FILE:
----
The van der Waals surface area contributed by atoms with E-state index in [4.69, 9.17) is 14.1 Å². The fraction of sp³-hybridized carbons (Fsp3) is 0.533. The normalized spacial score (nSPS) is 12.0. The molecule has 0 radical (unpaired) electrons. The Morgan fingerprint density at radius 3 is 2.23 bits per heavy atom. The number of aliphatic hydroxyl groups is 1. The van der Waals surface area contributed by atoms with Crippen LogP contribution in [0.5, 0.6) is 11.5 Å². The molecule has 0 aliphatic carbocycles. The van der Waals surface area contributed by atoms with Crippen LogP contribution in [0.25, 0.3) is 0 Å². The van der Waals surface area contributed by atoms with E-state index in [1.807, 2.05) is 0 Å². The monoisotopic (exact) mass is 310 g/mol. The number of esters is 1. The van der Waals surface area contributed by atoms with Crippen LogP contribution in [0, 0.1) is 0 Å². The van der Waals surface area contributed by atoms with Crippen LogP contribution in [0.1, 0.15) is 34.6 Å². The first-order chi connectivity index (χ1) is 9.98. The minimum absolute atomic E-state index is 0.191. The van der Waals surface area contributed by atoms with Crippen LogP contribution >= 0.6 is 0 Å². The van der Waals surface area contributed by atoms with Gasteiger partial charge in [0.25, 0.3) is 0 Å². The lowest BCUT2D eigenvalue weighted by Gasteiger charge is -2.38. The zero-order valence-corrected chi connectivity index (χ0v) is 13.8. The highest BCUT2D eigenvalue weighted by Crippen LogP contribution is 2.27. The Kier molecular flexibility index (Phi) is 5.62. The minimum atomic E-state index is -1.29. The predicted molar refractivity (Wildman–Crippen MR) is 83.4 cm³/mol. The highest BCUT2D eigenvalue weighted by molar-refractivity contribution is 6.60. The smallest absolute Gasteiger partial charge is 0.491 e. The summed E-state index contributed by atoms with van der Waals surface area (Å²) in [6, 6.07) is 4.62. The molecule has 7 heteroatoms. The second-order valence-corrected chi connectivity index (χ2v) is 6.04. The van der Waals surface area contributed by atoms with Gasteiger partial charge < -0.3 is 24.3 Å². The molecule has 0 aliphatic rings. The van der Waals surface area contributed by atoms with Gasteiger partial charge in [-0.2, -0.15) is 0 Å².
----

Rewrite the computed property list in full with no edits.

The van der Waals surface area contributed by atoms with E-state index in [4.69, 9.17) is 14.1 Å². The fraction of sp³-hybridized carbons (Fsp3) is 0.533. The normalized spacial score (nSPS) is 12.0. The molecule has 0 radical (unpaired) electrons. The Morgan fingerprint density at radius 3 is 2.23 bits per heavy atom. The number of aliphatic hydroxyl groups is 1. The van der Waals surface area contributed by atoms with Crippen LogP contribution in [0.5, 0.6) is 11.5 Å². The molecule has 0 aliphatic carbocycles. The van der Waals surface area contributed by atoms with Crippen LogP contribution in [0.25, 0.3) is 0 Å². The van der Waals surface area contributed by atoms with E-state index in [1.807, 2.05) is 0 Å². The monoisotopic (exact) mass is 310 g/mol. The number of esters is 1. The van der Waals surface area contributed by atoms with Crippen LogP contribution in [0, 0.1) is 0 Å². The van der Waals surface area contributed by atoms with Crippen LogP contribution in [0.1, 0.15) is 34.6 Å². The first-order chi connectivity index (χ1) is 9.98. The minimum absolute atomic E-state index is 0.191. The van der Waals surface area contributed by atoms with Crippen LogP contribution >= 0.6 is 0 Å². The van der Waals surface area contributed by atoms with Gasteiger partial charge in [0.25, 0.3) is 0 Å². The lowest BCUT2D eigenvalue weighted by Gasteiger charge is -2.38. The zero-order valence-corrected chi connectivity index (χ0v) is 13.8. The highest BCUT2D eigenvalue weighted by Crippen LogP contribution is 2.27. The Kier molecular flexibility index (Phi) is 5.62. The minimum atomic E-state index is -1.29. The predicted molar refractivity (Wildman–Crippen MR) is 83.4 cm³/mol. The highest BCUT2D eigenvalue weighted by molar-refractivity contribution is 6.60. The smallest absolute Gasteiger partial charge is 0.491 e. The summed E-state index contributed by atoms with van der Waals surface area (Å²) in [6, 6.07) is 4.62. The molecule has 7 heteroatoms. The second-order valence-corrected chi connectivity index (χ2v) is 6.04. The van der Waals surface area contributed by atoms with Gasteiger partial charge < -0.3 is 24.3 Å². The molecule has 0 aliphatic rings. The van der Waals surface area contributed by atoms with Gasteiger partial charge in [-0.2, -0.15) is 0 Å².